David Cook: this is madness
David Cook: haha
Me: i just made my self lol
Me: LET’S DO THIS!
Me: war cry tim!
Matt James: YAYAYAYAYYY
Matt James: can i give ya a quick ring?
Me: please do
Me: just finished laughing
Everyone posts about how long it’s been since the last time they post, so I’m going to stray away from it and get right into what’s been going on (even though I really just put it out there to check how long it’s been, therefore negating the purpose of typing the previous sentence).
I’ve launched two small and relatively personal projects.
The Things I Remember and The Conversations I have; both updated on a daily basis since I’ve launched. Please bookmark them, and share with people that would find them as entertaining as you.
Other than that, I just got back from my trip to Portland and Seattle not too long ago. Most of the photos worth while are here. Enjoy.
Jeff posted “Things I’d like to do before I turn 30″, and for some reason it made something go off in my head. I haven’t thought about goals/aspirations in a while, for whatever reason. The future used to be the only thing on my mind up until… Continue Reading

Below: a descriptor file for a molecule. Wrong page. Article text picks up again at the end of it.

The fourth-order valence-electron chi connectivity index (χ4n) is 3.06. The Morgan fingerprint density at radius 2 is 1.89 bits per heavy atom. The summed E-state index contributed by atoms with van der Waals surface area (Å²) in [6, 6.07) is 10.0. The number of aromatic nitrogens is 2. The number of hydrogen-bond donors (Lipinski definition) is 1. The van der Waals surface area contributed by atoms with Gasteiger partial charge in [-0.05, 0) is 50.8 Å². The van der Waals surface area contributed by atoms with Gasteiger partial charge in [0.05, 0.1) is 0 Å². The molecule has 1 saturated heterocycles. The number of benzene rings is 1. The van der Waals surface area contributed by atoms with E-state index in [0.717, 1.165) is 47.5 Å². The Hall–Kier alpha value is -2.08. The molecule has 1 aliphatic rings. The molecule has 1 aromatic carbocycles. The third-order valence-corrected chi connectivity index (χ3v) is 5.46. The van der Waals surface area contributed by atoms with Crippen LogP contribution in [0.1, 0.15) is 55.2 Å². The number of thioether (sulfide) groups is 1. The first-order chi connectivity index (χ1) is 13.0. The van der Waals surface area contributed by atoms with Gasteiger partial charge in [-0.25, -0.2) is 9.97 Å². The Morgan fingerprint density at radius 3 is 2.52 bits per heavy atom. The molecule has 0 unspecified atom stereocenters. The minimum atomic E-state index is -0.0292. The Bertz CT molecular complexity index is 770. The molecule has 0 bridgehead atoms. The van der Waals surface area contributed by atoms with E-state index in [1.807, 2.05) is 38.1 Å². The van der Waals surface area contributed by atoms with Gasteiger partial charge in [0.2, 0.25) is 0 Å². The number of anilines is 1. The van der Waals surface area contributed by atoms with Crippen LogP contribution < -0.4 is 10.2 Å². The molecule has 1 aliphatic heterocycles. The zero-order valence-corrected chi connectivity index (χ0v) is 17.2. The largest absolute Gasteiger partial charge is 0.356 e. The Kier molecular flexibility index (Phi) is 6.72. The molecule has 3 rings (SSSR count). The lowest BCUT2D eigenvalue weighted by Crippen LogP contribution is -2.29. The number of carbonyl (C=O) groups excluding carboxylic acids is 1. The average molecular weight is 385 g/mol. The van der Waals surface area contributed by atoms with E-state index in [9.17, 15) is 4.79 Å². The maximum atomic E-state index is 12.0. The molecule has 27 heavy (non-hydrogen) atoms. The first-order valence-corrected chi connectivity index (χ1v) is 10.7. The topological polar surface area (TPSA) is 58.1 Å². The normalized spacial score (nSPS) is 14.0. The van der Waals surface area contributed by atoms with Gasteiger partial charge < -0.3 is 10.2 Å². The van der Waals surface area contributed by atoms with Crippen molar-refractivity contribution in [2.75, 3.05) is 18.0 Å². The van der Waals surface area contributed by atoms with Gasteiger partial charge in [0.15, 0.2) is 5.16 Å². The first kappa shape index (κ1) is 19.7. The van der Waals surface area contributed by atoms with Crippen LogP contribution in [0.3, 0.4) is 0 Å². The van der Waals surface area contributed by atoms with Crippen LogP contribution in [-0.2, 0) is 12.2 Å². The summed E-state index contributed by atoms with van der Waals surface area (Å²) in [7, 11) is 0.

But I digress. Back to my lists. I turned 22 in March, and have 3 more years until I turn 25 and start heading into my late twenties. So I have some time to step it up and get motivated again… and this post is going to help (especially if I’m not doing any of these things in a year and can look back on my failure, ha).
Things I’d like to do before I turn 25:
Pay off my car.
Move to, and make a decent living in, Portland, OR.
Visit Japan for an extended period of time.
Write a screenplay.
Buy a house with a massive porch, to do lots of ‘nothing’ on.
Speak at conferences and schools, if not teach.
Things I’d like to do before I turn 30:
Direct/Produce a feature length film.
Learn to play the piano (well).
Write for a publication (and a comic, shh).
For those of you that don’t know, once a year everyone within the game industry gets together for three days. Electronic Entertainment Expo is just around the corner, my friends. Three glorious days of seeing the newest of the new, the things all sixteen year-olds would piss themselves to see but can’t because it’s industry only and 18+. The last year I went was 2004 and I could only be up there for a day, but that didn’t stop me from seeing everything (I did miss out on the matrix online beta sign up, but no sweat off my nerdy back, shit was suppose to be terrible anyways). There’s this unpublished secret of E3, that all the nerds know. FACT: You can walk out with at least a three week wardrobe, posters to fill your mothers basement, and squishy toys, pens, and random trinkets to show how 1337 you really are to all four of your friends.
Do people that work in your IT department wear video game or video game company shirts to work every day and seem like they don’t have anything else to wear? It’s because they don’t actually buy clothes, they just wait for the three days of pillaging. When the doors open nerds will run in to be the first to grab stuff, it’s out of control, I once saw two 35+ year old, fat, and balding white dudes push each other… Continue Reading